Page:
How close is close enough?

A good image to illustrate how ‘close’ a remedy should be is the Mandelbrot set or the idea of fractals. One of the monsters of mathematics was that one cannot really measure, for example the coastline of the UK. It depends on the yardstick one uses. With long yardsticks one can measure the general outlines while using shorter ones the number will be larger. The more, shorter yardsticks one piles up, the bigger the pile becomes and so the result. If yet another shorter yardstick is used again more details are measured, a bigger pile and a larger number is the result. No matter how often one repeats this procedure, until the coastline disappears, the outcome will increase with the details measured. It seems to me that in homeopathy a similar process is at work. When we use large yardsticks, let say 20 polychrests we can make large numbers of forms and patterns that most of us will recognize, although they will be crude. Think about drawing a person with only 10 lines and it will be clear what is my point. More yardstick means more details and so more precision… but never the ultimate outcome. This means whether we use few large yardsticks or more shorter ones, we are still trying to draw the pattern precise enough that it can’t be confused with another one. The UK remains the UK, regardless of our measurements.

In previous articles I argued that homeopathy is basically pattern matching:  the pattern is the state of the patient matching with the pattern of the remedy. Strangely in homeopathy these patterns are constructed by connecting dots and these dots are the translation of anomalies, or the SRP in our jargon, verbalised by the patients or the prover.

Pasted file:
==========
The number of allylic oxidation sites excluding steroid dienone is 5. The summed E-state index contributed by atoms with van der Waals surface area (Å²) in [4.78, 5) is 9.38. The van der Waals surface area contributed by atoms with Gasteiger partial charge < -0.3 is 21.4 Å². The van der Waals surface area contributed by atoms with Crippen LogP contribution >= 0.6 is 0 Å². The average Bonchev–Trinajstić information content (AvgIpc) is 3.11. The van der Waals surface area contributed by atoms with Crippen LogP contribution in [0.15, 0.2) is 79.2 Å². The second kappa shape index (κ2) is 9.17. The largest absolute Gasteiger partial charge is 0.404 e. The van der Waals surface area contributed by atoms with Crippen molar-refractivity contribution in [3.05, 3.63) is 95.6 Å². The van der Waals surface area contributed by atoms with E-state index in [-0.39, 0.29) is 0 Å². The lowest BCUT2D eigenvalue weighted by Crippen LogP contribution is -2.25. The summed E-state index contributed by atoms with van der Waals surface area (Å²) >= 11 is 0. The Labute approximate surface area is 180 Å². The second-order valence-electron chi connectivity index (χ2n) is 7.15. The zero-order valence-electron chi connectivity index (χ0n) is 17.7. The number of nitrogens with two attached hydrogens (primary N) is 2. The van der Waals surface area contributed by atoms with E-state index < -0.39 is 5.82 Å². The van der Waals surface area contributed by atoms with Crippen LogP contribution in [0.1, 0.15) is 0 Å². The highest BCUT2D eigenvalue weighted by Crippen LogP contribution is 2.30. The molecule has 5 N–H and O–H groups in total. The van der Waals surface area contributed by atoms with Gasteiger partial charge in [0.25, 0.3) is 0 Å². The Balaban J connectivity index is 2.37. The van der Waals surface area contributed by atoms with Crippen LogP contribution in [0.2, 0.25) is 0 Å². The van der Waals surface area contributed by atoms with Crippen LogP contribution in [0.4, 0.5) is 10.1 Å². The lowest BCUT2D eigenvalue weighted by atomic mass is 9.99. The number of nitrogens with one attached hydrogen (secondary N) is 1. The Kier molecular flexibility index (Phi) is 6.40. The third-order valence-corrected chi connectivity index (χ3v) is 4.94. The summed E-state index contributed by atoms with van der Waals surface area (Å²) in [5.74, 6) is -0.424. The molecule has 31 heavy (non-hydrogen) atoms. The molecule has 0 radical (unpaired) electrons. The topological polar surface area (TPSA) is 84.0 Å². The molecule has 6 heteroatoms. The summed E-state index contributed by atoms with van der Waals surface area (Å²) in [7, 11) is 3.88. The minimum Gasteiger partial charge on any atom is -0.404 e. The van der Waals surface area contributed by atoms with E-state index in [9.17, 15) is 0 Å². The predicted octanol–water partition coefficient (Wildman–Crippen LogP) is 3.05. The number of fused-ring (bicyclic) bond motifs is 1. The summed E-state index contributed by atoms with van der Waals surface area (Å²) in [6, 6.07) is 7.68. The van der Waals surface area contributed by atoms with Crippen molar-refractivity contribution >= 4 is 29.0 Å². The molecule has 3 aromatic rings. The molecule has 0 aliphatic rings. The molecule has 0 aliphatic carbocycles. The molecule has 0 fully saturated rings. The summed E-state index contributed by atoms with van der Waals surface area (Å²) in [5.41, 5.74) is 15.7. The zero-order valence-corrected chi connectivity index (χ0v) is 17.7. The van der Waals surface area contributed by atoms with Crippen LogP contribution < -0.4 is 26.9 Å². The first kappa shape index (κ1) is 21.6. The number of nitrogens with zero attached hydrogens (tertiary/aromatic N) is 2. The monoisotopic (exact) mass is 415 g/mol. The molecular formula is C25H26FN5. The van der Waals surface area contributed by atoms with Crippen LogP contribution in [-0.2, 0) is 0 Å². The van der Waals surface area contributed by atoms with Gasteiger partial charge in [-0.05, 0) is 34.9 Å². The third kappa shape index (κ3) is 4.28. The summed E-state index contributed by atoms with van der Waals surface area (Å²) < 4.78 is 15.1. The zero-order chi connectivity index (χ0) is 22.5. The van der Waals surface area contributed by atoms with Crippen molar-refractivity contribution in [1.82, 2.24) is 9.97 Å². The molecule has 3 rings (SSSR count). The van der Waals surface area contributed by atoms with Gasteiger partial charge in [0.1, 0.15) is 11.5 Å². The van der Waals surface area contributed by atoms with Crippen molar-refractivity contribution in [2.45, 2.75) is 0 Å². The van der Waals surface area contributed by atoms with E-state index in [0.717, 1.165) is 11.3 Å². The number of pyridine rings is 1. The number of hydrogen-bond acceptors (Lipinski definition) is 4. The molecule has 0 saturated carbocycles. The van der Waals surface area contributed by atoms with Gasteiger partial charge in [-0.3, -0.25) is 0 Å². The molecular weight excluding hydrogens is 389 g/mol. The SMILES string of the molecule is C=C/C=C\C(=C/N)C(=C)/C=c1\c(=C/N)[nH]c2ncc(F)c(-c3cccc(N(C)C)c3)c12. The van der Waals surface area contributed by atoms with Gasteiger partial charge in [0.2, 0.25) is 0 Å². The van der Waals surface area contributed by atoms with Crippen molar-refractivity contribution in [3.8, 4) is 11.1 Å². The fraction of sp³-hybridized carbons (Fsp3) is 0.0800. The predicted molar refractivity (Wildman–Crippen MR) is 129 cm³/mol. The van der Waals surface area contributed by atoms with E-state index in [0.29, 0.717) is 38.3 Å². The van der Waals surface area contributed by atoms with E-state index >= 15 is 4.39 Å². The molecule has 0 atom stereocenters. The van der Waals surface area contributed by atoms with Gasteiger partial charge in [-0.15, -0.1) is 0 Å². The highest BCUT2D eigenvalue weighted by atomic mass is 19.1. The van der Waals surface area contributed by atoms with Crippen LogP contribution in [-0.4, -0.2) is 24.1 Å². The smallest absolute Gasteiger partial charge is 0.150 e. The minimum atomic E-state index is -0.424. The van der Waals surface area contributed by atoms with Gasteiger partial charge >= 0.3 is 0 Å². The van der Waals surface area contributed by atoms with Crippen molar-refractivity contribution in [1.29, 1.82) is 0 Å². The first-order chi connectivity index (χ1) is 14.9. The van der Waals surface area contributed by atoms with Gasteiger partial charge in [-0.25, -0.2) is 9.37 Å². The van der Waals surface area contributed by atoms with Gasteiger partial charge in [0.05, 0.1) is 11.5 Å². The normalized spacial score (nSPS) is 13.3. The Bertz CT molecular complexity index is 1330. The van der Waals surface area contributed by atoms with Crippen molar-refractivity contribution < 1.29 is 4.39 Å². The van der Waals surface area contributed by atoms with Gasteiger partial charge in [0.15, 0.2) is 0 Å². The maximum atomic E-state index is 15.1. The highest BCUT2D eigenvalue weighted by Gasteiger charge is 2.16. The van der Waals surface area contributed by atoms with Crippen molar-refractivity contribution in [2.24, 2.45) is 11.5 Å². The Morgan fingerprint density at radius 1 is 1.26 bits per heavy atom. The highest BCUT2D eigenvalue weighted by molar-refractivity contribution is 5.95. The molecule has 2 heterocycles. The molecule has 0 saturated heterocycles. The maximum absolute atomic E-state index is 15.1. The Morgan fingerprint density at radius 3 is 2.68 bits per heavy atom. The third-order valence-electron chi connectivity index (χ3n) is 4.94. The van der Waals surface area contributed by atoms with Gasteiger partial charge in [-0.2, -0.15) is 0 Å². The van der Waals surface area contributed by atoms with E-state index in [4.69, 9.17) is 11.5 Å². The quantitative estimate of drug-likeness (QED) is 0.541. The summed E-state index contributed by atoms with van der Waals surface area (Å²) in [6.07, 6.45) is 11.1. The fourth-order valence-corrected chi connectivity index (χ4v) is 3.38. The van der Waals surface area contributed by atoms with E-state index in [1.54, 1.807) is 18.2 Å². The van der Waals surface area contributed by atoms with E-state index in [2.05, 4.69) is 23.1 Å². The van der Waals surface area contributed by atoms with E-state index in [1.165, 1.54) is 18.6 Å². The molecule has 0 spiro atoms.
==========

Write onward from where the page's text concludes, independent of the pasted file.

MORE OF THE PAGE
What a complicated procedure, full of pitfalls and difficulties! The ‘dots’ are based on interpretations, or one could say understanding. But no two homeopaths seem to understand the same in a given case. I’d like to call it a combination of witnessing and observing, although this isn’t completely right either. If it was, homeopaths would describe what they witness or see in the same way, and they don’t. It is a matter of training to know how to spot a dot and making a pattern out of them. The same applies to your patients as to the coastline of the UK, the shorter your yardstick, the more dots and hence the more precise your pattern/remedy will be.

What about provings? How precise or detailed are they? In general we have bits and pieces of a pattern, details while the overall pattern often is missing. The same goes for the remedy pictures in the Materia Medica. All the rubrics are bits and pieces, sometimes making a coherent pattern but more often than not it’s nowhere to be found. We can have 20.000 details of Sulphur and still missing the overall picture. One of the reasons could be that all lengths of yardsticks are used together, instead of the longest ones first, that the next ones and so on. The long ones and the very short ones are mixed: what pattern can come out of this? And most importantly: how do we differentiate between the long and the short?

This means there is some work to do before we can move to the next level in homeopathy. We evolved from 3D homeopathy to 4D in the nineties (understanding the state of the patient) and from 4d to 5D in the first decades of the 21st century, where the state was approached with love and compassion. Moving to 6D where we have an overview, seeing the whole picture, in other words the pattern, is the challenge we face today.